Archives for online organization

Effective Online Organization Tips for Conservatives

online org1Whatever your issue, campaign or quest to just speak out and make a difference, if it’s important enough for you to organize or participate “off-line”, then you need to get active “on-line” as well.

Here’s a quick review of some of the most fundamental online organization tips:

Create a “Home-Base”

Use either a complete website or a blog (such as with WordPress or Blogger), a free online group (such as Google, Yahoo or Ning) or a free online campaign, (such as Aktnow).

This gives you a central location where people can find you and that you can link back to in your offline and online activity.  It’s also important for potential supporters to have a place where they can “sign up”, whether it’s an email subscription, a petition or some other type of “join us” form.

Promote Your Content

What good is it to create content to promote your cause that nobody ever sees?  Once you’ve gone to the trouble of putting good content together, give it a chance by sharing it.

Use email and social networking to push your content to others and expand your network.  For example, you can use services such as Twitterfeed or Socialoomph to automatically push content from a blog or other website to a Twitter or Facebook account.

Leverage the Internet

Choose online activities that will compliment and enhance your offline activities.  For example, if you’re trying to identify other potential supporters, then try promoting an online petition.  Just want to communicate with supporters?  Set up an online newsletter with a service like Constant Contact or Mad Mimi, (there are lots of others available with really low rates…some even free if your list is under 2,000 contacts).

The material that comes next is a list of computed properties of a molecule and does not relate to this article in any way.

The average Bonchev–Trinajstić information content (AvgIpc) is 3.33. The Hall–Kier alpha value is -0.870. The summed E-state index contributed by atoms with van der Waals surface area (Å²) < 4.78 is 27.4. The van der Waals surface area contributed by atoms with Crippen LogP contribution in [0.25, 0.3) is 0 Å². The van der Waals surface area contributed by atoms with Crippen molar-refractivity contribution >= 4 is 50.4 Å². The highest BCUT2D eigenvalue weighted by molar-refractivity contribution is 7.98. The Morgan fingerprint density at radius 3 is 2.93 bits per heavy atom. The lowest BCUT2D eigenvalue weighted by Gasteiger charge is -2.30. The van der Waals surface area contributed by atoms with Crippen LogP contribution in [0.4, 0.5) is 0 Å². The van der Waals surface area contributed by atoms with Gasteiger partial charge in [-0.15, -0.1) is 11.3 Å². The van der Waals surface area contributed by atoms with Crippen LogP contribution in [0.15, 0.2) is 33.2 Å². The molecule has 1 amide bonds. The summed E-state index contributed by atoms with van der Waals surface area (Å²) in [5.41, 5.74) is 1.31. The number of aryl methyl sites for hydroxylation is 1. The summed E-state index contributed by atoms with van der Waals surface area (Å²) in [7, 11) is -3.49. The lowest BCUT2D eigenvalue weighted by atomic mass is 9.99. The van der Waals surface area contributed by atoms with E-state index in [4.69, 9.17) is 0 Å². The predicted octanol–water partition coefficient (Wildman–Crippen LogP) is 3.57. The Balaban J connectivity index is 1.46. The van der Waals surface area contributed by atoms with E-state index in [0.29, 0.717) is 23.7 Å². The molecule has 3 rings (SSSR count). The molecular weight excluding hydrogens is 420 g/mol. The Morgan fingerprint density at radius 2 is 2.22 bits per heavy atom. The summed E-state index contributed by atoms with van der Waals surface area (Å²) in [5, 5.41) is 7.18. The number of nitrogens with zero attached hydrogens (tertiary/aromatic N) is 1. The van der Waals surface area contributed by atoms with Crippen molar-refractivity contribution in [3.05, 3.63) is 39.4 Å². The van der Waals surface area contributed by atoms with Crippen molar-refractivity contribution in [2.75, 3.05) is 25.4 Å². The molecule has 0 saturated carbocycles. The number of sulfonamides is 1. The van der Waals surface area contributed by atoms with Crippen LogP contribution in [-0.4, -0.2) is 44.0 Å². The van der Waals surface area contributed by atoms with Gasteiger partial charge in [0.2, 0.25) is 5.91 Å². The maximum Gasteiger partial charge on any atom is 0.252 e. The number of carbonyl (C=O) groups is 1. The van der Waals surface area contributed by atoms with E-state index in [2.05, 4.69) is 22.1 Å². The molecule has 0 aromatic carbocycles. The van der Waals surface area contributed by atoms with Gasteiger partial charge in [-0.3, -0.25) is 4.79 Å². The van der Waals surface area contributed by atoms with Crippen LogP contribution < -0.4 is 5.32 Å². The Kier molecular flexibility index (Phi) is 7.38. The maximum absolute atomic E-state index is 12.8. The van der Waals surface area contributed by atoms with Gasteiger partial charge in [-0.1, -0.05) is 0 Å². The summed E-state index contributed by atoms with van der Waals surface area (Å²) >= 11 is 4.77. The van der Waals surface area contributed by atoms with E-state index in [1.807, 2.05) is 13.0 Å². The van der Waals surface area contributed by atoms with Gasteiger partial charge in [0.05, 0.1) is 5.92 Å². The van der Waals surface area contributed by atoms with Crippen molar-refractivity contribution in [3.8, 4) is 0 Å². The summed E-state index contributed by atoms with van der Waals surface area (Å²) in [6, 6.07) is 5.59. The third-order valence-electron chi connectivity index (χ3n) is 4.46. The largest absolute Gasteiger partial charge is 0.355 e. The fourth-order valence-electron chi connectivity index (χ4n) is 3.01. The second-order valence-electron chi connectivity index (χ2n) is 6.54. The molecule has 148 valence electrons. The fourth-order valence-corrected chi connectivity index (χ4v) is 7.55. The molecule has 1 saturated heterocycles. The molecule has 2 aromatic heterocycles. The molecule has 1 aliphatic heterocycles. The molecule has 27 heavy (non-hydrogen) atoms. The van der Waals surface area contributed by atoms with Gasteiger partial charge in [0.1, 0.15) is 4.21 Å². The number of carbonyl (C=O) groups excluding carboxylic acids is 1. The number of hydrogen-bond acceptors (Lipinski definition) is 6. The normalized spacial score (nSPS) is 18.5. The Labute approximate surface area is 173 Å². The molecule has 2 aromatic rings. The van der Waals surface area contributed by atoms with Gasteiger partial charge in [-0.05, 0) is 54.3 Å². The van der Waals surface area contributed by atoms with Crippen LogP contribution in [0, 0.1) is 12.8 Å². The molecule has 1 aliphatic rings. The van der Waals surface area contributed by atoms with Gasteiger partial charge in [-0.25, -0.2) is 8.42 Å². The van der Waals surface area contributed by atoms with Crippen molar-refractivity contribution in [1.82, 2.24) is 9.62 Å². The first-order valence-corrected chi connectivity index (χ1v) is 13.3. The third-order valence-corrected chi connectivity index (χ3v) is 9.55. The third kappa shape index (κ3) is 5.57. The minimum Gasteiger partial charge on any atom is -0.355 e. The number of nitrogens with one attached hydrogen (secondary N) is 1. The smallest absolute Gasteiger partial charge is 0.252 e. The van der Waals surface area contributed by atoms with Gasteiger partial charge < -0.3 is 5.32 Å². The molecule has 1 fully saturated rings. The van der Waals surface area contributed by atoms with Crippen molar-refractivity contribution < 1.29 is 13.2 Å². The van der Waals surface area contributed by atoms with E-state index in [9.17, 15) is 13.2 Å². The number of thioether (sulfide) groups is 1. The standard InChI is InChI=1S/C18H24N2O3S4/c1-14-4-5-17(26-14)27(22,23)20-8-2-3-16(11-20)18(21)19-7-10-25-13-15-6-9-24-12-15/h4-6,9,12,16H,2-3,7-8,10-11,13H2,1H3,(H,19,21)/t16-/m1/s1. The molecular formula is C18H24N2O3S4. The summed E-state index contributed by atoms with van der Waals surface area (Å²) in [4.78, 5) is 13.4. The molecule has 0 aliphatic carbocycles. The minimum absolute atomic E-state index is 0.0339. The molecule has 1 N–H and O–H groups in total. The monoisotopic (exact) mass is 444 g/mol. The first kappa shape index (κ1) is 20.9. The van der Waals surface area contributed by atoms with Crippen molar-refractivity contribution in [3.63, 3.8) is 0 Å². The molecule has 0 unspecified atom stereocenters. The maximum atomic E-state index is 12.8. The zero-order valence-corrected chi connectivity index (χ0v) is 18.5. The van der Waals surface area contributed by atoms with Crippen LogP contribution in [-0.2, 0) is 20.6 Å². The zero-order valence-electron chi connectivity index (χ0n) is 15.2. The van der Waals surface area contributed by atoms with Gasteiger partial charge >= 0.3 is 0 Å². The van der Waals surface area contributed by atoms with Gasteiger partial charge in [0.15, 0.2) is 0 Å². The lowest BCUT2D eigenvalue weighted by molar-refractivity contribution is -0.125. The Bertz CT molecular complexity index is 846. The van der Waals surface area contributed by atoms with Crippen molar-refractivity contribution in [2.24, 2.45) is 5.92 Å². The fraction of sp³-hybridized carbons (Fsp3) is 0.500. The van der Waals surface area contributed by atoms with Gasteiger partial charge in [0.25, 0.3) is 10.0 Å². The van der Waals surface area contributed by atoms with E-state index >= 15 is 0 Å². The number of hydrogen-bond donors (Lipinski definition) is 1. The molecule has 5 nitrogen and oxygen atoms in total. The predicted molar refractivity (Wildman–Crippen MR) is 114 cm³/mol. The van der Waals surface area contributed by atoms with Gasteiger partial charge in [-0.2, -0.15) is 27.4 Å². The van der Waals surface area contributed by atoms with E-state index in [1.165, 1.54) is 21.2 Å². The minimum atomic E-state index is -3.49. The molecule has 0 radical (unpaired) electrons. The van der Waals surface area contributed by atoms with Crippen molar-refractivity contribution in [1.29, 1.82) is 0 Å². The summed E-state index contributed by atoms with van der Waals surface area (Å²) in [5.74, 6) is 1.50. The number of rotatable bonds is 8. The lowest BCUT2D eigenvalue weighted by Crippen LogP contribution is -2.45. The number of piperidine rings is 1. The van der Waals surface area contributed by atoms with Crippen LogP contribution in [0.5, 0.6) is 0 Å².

Get Social

Like it or not, social media is here to stay because that’s “where the people are” – at least in an online context.  And since politics is people, you need to be there too.

Create social network profiles, (ex. Facebook & Twitter), and link them to your home-base.  Let your supporters know you’re there.  These services expose you to individuals who most likely would never otherwise see your content.  And they can help with recruitment, as others can see your content being promoted by people they may know, (essentially giving you a referral).

Multiply Your Efforts

Don’t try to do it all yourself. Involve and coordinate with others.  Be sure to actively request that supporters forward and promote your content or links via email, Twitter and Facebook.

The more people you have contributing content and/or promoting your content, the faster you’ll grow and the better your chances to make a difference.

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You can get more online organization tips in my Grassroots 101 Training Series.  Check it out!

Six Basic Online Campaign Tools and Activities

knifeSince we’ve been discussing online activity and organization lately, I wanted to give some thoughts on some of the specific but basic things that you can do online in support of a campaign or organization, (or to augment any “offline” organization activity).

Here’s a handy list of six basic online campaign tools and activities that you should incorporate into your organizational strategy.

1) Create an online campaign:

Some services let you use their sites to host campaigns where you can set up online petitions, online faxes to members of Congress, private online groups for your supporters, etc.  These services are usually free, (or at least cheaper than creating your own website!).  (Check out AktNow as an example)

2) Online polls and surveys: